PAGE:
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Vice Admiral William S. Sims, Commander, United States Naval Forces Operating in European Waters, to Captain Hutchinson I. Cone, Commander, Naval Aviation Forces, Foreign Service


U.S.S. MELVILLE, Flagship.

30, Grosvenor Gardens,

London, S.W.1 

16th May, 1918.

From:-    Force Commander.

To:-      Commander, U.S. Naval Aviation Forces,

               Foreign Service.

Subject:- U.S. ARMY & NAVY AVIATION SERVICES – Co-operation


1.        The following correspondence, which has been exchanged with the Commander-in-Chief, American Expeditionary Forces, France,1 is quoted for your information:-

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Office of the Commander-in-Chief.

France, May 10 1918.

Admiral Wm. S. Sims, U.S.N.,

     30, Grosvenor Gardens, London.

My dear Admiral Sims:-

          With reference to our Air Services, it seems to me that we have wandered far from the idea of co-ordination and that officers who are handling the Army and Navy Air Services are not working together as they should.

          In principle, I am of the opinion that there should be but one Air Service for both the Army and Navy, but there may be obstacles in the way to its realization. However, there is not that close understanding regarding production and operation that efficiency and economy demand.

          I understand that there are instances where the two Services have actually come into competition in obtaining material. This, of course, can only create an unfavourable impression of our lack of business methods, which affects our efforts to obtain co-operation or unity of purpose in other directions.

          I shall be glad, Admiral, if you would give the matter your consideration with a view to a working understanding between the two services which we represent in European Waters.

          With very high regard and esteem, I remain,

Yours faithfully,       

s/ JOHN J. Pershing.    

Personal.                          U. S. NAVAL FORCES


16, May, 1918.     

My dear General Pershing:-

          With a view to answering your letter of May 10th, 1918 in detail, I have instituted a very thorough investigation of the internal organization and operation of our Naval Air Service, the result of which will be communicated to you together with such suggestions as may appear pertinent looking to a closer co-operation than exists at the present time.2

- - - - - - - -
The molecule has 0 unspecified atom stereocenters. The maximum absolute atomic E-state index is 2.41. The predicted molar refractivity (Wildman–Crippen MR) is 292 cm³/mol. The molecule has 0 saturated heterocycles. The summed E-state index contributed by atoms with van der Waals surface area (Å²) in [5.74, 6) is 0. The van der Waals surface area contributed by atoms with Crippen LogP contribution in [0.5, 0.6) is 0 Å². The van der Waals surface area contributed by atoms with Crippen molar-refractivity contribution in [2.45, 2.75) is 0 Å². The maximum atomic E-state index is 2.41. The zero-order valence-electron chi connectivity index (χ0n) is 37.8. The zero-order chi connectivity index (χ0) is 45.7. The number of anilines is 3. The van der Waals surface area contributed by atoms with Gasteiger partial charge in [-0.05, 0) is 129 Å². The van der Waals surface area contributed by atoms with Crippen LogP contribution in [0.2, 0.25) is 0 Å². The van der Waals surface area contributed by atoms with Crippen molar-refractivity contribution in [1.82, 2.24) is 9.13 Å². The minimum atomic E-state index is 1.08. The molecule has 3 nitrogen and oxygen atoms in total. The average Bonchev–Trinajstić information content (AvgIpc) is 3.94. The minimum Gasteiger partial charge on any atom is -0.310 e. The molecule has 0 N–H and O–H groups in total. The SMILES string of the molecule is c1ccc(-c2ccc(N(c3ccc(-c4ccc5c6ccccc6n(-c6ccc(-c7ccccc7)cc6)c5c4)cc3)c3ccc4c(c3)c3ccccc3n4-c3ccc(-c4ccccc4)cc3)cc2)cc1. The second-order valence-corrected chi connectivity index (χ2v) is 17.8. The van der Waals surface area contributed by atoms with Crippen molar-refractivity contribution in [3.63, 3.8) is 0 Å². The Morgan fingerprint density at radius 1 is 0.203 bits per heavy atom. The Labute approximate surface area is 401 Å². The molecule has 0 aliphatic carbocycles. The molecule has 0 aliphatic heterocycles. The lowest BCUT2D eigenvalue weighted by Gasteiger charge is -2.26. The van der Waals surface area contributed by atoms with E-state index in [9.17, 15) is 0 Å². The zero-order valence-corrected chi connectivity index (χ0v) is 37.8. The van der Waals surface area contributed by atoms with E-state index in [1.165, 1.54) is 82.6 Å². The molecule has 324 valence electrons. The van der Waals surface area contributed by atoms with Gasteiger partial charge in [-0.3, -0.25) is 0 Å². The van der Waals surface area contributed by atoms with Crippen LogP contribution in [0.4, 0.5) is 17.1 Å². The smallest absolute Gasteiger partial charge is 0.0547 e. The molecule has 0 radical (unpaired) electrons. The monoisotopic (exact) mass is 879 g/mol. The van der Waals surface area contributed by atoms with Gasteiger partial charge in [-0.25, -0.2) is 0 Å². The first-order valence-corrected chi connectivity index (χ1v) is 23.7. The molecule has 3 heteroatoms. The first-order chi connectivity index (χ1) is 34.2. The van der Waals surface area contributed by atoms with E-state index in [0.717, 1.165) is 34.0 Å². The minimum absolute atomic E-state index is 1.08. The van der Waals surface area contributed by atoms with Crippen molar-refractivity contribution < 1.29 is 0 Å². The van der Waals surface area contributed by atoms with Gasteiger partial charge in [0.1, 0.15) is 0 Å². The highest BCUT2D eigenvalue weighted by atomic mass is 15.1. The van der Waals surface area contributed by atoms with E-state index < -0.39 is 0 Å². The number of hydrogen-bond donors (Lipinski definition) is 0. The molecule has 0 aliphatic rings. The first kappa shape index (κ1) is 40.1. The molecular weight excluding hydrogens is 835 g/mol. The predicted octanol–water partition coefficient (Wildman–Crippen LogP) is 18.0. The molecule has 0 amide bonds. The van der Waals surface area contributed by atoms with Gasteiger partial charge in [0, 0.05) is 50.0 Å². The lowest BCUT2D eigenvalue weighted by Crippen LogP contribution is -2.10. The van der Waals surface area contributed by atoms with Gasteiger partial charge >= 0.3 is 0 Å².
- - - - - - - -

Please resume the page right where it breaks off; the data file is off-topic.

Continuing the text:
It certainly does seem most essential that our two Air Services should work in the closest possible manner and with the utmost harmony to ensure ultimate victory which is our common cause and for which we have been mobilized.

          It gives me grave concern to hear that you are of the opinion that some of the officers who are handling our respective Air Services are not working together as they should, and I agree with you heartily in that such a state of affairs must be remedied at once. In this connection, however, and for your information, I quote the following letter which I wrote on January 24, 1918, and which to date remains unacknowledged:-

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A-1.  7262.                             24 January, 1918.

From:-    Force Commander.

To:-      Major General G.T. Bartlett, U.S.N.A.

               Commanding Officer, Base Section 3,

                    Line of Communications,

                         American Expeditionary Force.

Subject:-  Aeronautical Liaison between U.S. Army and Navy.

1.        Inasmuch as Naval and Military Aviation are very closely allied and with a view to eliminating duplication of requests to the British Admiralty for information on this subject, it appears highly advisable to establish Aeronautical Liaison between our respective Headquarters.

2.        If, therefore, you concur with me in this view of the situation, I will detail an officer from this office who will, in addition to his other aviation duties, act as Aeronautical Liaison Officer to your Command.

3.        In return, if you think it to our mutual interests to do so, I will be pleased to have you nominate a similar officer in your office through whom all matters aeronautical may be transmitted.

WM. S. SIMS.       

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Pending the reception of the reports which I have called

for and which will assist me in clearing up this difficulty please accept my high admiration of the splendid work which your Aviation Service is performing and which I feel confident it will continue with credit to all of us.

          With my kindest personal regards and best wishes for your continued success.

Very truly yours,                 

WM . S. SIMS.           

Vice-Admiral, U.S. Navy.

General John J. Pershing, U.S. Army,

American Expeditionary Force,

Office of Commander-in-Chief, France.

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2. It will be understood that this correspondence has been of a purely personal character.

s.   W. A. EDWARDS.

By Direction.

Source Note: Cy, DNA, RG 45, Entry 517B. Identifying number in top right-hand corner in columnar fashion: “1/3/G/J.”

Footnote 1: Maj. Gen. John J. Pershing, Commander, American Expeditionary Forces.

Footnote 2: On 17 May, Sims asked Cone to prepare a comprehensive statement of cooperation, which Cone sent Sims on 22 May 1918. A copy of this document can be found in ibid.